REVIEW: Wild(e) Tales, Tales from the Shadows (VAULT Festival)

Sunday afternoon saw us back at VAULT Festival for another family friendly show. This time we were there to check out Wild(e) Tales, an anthology storytelling of the fairytales of Oscar Wilde, which was billed as a “perfect production for mature children and childish adults”. Throw in a non-binary drag artist (Crystal Bollix) as Oscar Wilde and this sounded very much like our sort of show!

Wild(e) Tales sees The Shadow Gals (Emily Collins, Orla Devlin, Georgia May Doorley, Sionnán Nualláin and Deirdre Quinn) taking it in turns to recount the fairytales originally written for Wilde’s own children, using traditional Irish oral storytelling. They are accompanied by shadow puppetry and interrupted by Wilde himself when (despite having written the stories) he doesn’t like what he hears! Each of the tales (The Remarkable Rocket, The Nightingale and the Rose, The Fisherman and his Soul, and The Selfish Giant) is told by a different storyteller while the others operate the impressively intricate shadow puppets. With the fine details of the stories lost in translation over time, the orators (and Wilde) tweak the tales until they are happy with their messaging. Although, as they point out, they pretty much all end with somebody dying for love and being turned into a flower!

Each of the Shadow Gals is a very engaging storyteller who puts their own spin on the tale they tell. The shadow puppetry is stunning and it was a lovely touch to let the children play with the puppets at the end of the show. Wilde is also accompanied by a large and suitably extravagant hand puppet named Earnest, for reasons that are inexplicable but undoubtedly important. Crystal Bollix (otherwise known as Alexandra Christle) plays a appropriately witty Wilde, whose pompous interjections give a sense of the writer’s flamboyant character. If anything, we would have liked it a little Wild(e)er. More flamboyance. More interjections. And, crucially, the resolution of the story that Wilde begins to tell before the show’s abrupt ending; the story of Oscar Fingal O’Flahertie Wills Wilde. It’s unclear why the decision was made to end the show here, when it felt like it was really getting going. Maybe the intention was to highlight how Wilde lives on in his stories. Maybe because, as Wilde says in the show, it doesn’t really matter what people say about you as long as they’re saying something. Whatever the reason, it felt like a missed opportunity. Having been sold as a show that “preaches difference, acceptance and love” it felt strange not to go on and educate the young audience about Wilde himself.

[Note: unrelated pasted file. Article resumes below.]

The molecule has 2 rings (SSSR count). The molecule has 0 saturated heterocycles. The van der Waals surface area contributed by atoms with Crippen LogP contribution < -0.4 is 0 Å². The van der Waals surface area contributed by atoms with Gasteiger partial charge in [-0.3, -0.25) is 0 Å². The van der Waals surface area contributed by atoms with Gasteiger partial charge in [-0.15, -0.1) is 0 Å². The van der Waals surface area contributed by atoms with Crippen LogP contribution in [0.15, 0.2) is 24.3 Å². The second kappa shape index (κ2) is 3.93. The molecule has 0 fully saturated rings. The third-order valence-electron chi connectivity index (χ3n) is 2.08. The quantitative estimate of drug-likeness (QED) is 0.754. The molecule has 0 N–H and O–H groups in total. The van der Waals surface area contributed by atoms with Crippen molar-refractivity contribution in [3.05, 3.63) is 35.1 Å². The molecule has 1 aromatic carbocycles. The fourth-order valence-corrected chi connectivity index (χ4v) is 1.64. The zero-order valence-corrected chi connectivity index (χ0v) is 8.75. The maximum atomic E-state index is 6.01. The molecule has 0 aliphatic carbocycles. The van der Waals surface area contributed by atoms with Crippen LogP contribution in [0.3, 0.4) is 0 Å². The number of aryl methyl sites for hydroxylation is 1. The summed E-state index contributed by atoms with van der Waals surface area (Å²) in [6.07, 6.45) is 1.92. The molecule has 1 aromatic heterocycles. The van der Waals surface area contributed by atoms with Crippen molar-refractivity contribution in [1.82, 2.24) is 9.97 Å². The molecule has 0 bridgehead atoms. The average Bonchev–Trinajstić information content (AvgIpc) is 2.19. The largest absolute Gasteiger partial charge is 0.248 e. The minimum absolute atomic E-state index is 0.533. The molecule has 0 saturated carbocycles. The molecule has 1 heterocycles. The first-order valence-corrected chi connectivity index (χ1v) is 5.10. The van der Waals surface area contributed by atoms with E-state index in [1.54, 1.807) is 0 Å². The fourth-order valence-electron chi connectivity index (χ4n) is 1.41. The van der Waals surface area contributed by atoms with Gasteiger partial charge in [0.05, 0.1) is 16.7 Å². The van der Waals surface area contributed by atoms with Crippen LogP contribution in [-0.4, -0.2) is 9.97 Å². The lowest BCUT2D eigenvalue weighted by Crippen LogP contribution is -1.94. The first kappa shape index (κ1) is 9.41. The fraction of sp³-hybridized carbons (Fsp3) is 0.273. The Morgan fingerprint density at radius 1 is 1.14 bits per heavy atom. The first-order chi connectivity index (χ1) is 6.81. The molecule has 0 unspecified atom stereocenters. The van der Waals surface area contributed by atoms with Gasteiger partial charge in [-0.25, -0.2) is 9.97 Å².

Running at around 40 minutes, the show certainly didn’t drag. In fact, during the bows, Quaver turned to Mummy and asked why it was ending when we had only just got there! This is testament to the craft of the storytellers who kept all the children engaged throughout, and ensured that the 40 minutes absolutely flew by. But this really highlighted how disappointing it was to be teased with the promise of one final story and never get to hear it. Then again, as Wilde himself says in the show, he’s so famous that he sometimes gets quotations misattributed to him. One can only assume that he would gladly adopt the age old adage “always leave them wanting more”…..

RATING: Raindrops, Whiskers, Kettles and a Solitary Mitten (aka 3.5 out of 5 of my favourite things).

Wild(e) Tales played at VAULT Festival on 29 February and 1 March 2020. We received complimentary press tickets to review the 1 March performance. We also bought an additional ticket.